When I was young, my mom had a strange tradition every September of going to the beach to watch the sunset and cry on the last day of summer. Sometimes she would bring my sister and I, but usually she’d go alone and return puffy-eyed and melancholy, wishing for the past. She claimed that this was her way of letting go and moving forward in the year, and in a way, I understood. I believe saying goodbye to the past and feeling your feelings is a necessary step to moving on, but even more important is the step of celebrating and saying hello to the future. A new day can’t start until an old day ends, and a new day can’t truly be enjoyed if a person is stuck yearning for the past.
There are many ways a person can find themselves stuck in the past. Regrets keep a person tethered from behind, fixated on a decision that can’t be changed. Idealization keeps a person looking back, too focused on the rose-colored hue to notice the true light in front of them. Comparison keeps a person hopping back and forth in time, never here nor there, never getting to know the future with fresh, nonjudgmental eyes. I’ve been guilty of all three many times. I’ve also watched others fall victim to these mental traps, living in misery for weeks, months, even years, never seeing the pattern and figuring a way out. The first step to getting out of this mental misery is recognition. A person has to pause, notice, and admit to their mind’s tendency toward the past and recognize the type that’s holding them back. The second step is snipping the line—cutting the rope from behind to refocus forward.
This second step is easier said than done. Many times after working hard to sever a line, ten more ropes lasso around, tightly pulling a person back to regrets and falsely-lit memories. The past doesn’t want to be forgotten. The past doesn’t want to be let go, but letting go doesn’t have to be a sad or painful process like my mom’s annual end-of-summer ritual. Letting go can be beautiful—it can be enlightening and exciting. When releasing the past is done more so with love and curiosity than pain and swiftness, lessons and growth are born. I try to always make sense of my past. Whenever regrets or memories of certain times tie me down, I carefully loosen the knot by accepting what cannot be changed and viewing all parts of my life as necessary steps toward my future. When the past has been given the respect and attention it craves, it stops being so needy. Memories, like people, want to serve a purpose and they want to be understood. Once they feel understood, they can comfortably assimilate into the brain, and the desperate hold they have on our minds can be let go.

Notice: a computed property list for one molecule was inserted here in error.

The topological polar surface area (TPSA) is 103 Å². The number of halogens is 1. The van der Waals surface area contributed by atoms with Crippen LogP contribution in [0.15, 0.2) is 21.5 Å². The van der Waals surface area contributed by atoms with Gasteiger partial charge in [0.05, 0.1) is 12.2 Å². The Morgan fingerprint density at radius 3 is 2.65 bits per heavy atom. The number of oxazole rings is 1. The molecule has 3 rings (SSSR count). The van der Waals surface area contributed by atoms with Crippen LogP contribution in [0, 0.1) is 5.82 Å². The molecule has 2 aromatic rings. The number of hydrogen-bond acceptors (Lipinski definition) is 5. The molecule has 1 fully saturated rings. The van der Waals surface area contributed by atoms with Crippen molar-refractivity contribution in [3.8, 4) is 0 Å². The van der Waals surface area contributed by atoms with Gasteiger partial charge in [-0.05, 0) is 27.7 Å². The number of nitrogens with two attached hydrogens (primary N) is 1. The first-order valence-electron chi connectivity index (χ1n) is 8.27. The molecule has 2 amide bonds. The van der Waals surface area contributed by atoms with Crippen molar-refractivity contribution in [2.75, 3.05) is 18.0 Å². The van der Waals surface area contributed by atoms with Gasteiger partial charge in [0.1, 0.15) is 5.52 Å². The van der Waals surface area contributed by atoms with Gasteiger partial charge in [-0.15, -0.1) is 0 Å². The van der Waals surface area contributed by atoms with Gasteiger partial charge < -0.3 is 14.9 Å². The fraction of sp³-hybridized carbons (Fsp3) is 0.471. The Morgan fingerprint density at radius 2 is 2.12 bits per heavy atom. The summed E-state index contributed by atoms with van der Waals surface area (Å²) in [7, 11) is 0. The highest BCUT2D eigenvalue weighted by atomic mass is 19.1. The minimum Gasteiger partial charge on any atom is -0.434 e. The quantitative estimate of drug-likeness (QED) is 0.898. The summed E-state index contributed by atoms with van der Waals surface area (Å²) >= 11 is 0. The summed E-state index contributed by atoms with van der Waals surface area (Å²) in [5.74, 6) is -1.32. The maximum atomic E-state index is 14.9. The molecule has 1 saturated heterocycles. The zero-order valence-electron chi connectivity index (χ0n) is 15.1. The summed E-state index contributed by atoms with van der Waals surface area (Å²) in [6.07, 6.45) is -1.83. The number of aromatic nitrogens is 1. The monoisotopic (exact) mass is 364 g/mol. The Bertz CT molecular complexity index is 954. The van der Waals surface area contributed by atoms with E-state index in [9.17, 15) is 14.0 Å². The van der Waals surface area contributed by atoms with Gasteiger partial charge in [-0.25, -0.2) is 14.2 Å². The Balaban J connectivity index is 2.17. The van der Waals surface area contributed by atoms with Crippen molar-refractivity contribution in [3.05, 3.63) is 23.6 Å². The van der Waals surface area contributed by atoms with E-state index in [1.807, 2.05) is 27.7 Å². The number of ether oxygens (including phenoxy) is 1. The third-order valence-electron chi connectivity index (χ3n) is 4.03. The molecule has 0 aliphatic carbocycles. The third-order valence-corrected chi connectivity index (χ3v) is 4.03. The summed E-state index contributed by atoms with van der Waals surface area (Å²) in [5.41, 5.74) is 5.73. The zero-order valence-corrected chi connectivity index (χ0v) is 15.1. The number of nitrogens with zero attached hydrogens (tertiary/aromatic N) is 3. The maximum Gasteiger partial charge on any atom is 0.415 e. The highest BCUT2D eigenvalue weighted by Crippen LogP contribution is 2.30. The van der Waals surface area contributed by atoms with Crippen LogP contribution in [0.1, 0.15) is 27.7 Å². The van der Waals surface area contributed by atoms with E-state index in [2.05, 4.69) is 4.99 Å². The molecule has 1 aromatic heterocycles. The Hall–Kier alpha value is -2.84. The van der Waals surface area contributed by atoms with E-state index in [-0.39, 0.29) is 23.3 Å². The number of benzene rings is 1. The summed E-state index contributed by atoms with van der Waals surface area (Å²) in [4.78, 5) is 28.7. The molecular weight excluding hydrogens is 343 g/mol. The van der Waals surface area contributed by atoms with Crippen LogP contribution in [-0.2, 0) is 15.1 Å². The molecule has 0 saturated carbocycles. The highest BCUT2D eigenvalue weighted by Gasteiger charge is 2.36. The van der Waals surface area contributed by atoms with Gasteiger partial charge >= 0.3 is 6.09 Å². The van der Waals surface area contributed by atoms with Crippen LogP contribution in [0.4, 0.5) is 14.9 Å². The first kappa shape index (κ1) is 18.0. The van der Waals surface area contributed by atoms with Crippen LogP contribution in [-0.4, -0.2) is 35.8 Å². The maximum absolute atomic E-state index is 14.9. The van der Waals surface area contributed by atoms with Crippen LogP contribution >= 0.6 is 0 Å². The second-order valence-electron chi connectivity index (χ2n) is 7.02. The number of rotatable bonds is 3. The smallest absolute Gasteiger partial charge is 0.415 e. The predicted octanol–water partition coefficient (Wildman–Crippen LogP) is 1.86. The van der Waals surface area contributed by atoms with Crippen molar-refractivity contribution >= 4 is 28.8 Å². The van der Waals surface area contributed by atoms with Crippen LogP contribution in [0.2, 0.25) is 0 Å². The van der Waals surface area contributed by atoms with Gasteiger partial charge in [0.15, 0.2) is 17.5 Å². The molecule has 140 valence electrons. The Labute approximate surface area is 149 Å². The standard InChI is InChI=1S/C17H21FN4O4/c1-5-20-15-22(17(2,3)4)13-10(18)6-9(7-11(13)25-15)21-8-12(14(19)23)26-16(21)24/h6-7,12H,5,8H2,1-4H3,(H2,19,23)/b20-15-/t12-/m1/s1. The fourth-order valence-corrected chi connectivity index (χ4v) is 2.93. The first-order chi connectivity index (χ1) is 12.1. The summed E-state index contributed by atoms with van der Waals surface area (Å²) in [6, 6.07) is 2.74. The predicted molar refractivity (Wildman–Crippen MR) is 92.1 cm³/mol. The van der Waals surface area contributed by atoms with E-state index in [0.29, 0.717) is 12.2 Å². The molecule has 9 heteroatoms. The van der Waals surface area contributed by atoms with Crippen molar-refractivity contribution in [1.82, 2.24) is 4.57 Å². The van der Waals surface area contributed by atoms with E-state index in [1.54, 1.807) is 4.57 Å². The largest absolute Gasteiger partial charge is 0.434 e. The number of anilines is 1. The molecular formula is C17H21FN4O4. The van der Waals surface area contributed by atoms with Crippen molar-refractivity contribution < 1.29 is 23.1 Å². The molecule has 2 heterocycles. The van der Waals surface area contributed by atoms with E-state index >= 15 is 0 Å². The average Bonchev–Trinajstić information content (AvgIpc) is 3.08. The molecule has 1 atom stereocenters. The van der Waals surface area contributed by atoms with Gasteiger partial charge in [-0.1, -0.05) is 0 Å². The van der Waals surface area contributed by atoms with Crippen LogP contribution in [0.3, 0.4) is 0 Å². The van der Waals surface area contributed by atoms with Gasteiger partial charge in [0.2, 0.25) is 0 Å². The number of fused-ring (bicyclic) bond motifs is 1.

The third, and to me, the most important step is welcoming the future with fresh, optimistic, and open arms. Nobody wants to enter a relationship with someone who is ready with a list of comparisons to past relationships in their hands, and similarly no future wants to meet a person who is ready to compare and judge based off of the past. Rip up that list, shake out your arms, dance out your nerves about the unknown, and welcome the excitement of entering something new. Fear is to be expected when starting a new chapter—fear is only natural when going somewhere you’ve never gone before—but don’t let fear stop you from enjoying the future. Let the enthusiasm of a new day’s possibilities guide you instead.
I’m happy to report that mom has since stopped going to the beach to cry every September. She has swapped out her nostalgia for the past and fear over the season’s change for a brighter outlook ahead. Instead of focusing so heavily on the loss of summer, she has learned to welcome the gains of autumn with more open arms. Instead of red eyes and puffy cheeks, she now returns home in late September with bags of apples and rosy, wind-swept cheeks. She sees the setting sun for the beauty and lessons it holds rather than the regrets and fading memories slipping away. She sees the setting sun and knows tomorrow it will rise again, in a new and perhaps unexpectedly vibrant way, as long as she shows up to experience it.